Organ Disharmony in Chinese Medicine

We've discussed how acupuncture (and acupressure) can be used to bring balance to the meridians of the body to treat pain, but how do Licensed Acupuncturists treat conditions like fertility, depression, and indigestion? The answer lies in narrowing down which organ systems are off kilter, and the Traditional Chinese Medicine (TCM) concept of organs can be very different than what you probably know.

 

In TCM, there are twelve main organs in the body, each having special functions. Some of these overlap with Western medicine: The Heart circulates blood, the Lungs control breathing, etc. Many others don't. Let's go into a little more detail on five of the "main" organ systems:

  • Spleen: Qi comes from the air we breathe and the food we eat, and the Spleen is the main digestive organ in TCM. It's in charge of holding our organs in place, keeping our blood in our vessels, pulling nutrients from food, and our day-to-day energy. We also call the Spleen the "origin of blood" as it produces blood to flow through the meridians, which corresponds a little more closely to its function in Western medicine. 
  • Liver: The "general" in charge of the movement of qi through the body, the Liver plays a huge role in TCM. The Liver is the organ most easily influenced by stress, and its disharmony can disrupt other organs. It also stores blood and has a strong tie to the reproductive system, especially menstruation in women.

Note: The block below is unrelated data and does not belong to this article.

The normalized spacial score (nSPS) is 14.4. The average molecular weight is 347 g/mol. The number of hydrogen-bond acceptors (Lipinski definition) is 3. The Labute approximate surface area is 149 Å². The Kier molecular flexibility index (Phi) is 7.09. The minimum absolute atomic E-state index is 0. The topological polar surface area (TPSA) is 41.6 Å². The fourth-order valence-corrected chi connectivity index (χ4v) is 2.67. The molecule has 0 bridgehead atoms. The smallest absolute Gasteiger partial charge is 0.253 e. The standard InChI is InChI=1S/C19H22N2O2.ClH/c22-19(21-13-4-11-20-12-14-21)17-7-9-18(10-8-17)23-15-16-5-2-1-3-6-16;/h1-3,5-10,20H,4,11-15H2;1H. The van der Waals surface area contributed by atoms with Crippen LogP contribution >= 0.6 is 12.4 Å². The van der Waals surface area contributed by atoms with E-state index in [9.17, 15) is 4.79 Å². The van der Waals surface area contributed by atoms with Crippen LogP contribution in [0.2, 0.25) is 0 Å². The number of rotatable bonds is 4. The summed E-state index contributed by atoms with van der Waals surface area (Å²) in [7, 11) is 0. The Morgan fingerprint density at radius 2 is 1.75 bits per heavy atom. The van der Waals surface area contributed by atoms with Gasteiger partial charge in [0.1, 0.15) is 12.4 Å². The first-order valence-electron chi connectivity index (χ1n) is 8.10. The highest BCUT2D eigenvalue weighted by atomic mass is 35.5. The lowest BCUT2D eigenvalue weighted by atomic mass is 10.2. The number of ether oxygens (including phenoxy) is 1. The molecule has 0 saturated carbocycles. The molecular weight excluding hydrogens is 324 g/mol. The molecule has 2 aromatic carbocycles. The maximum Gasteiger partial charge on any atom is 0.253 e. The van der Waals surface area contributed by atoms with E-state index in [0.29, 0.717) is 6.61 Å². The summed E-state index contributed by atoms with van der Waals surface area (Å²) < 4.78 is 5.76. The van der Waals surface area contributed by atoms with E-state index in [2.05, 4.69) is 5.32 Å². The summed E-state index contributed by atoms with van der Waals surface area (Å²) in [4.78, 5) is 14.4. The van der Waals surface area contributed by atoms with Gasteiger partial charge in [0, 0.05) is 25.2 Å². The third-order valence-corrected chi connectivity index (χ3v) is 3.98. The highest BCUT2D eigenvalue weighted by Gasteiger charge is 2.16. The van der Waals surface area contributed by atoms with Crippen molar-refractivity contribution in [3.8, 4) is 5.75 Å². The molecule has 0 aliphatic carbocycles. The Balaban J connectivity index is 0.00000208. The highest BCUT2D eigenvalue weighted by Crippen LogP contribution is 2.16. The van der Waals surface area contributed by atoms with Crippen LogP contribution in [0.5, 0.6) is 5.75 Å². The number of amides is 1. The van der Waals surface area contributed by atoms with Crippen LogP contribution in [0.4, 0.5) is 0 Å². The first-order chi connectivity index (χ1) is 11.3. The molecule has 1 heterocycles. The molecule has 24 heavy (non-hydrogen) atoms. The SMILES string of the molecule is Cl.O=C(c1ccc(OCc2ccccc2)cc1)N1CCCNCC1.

• Kidneys: When we run ourselves down to the point that the energy derived from our Spleen and Lungs isn't enough, we tap into our Kidneys as they're the body's reservoir. The Kidneys are linked to urination like in Western medicine, but they're also involved in growth and reproduction in TCM. While the Kidneys' vital substances naturally decrease as we age, poor diet and lifestyle choices can deplete the Kidneys' energy and lead to symptoms similar to adrenal fatigue in naturopathic medicine.
  • Lungs: As we mentioned, the Lungs control breathing, but they're also in charge of the TCM version of the immune system and control sweating. 
  • Heart: While the Heart's most important physical job is to pump blood, it also "houses the mind" in TCM, making it a huge player in sleep patterns and mental and psychological disorders.

In addition to the functions listed above, each organ system has a list of associated relationships with emotions, seasons, food flavors, sense organs, times of the day, and more. The body is a delicate balance of all of these systems, and an upset in one will usually affect the others over time. Ancient scholars predicted these patterns, and modern medicine is constantly proving them correct! The job of your Licensed Acupuncturist is to determine which pattern is causing your symptoms, and then develop a treatment plan to help the body get back into balance. 

Kathleen Ellerie is a Licensed Acupuncturist and the owner of Beachside Community Acupuncture. She loves providing affordable acupuncture to the residents of Addison, Dallas, and Farmers Branch, Texas, and educating the general public on how acupuncture and Traditional Chinese Medicine can treat everything from pain to infertility to stress and beyond. Click "Book Now" at the top of this page to book an appointment or feel free to contact her at (214) 417-2260.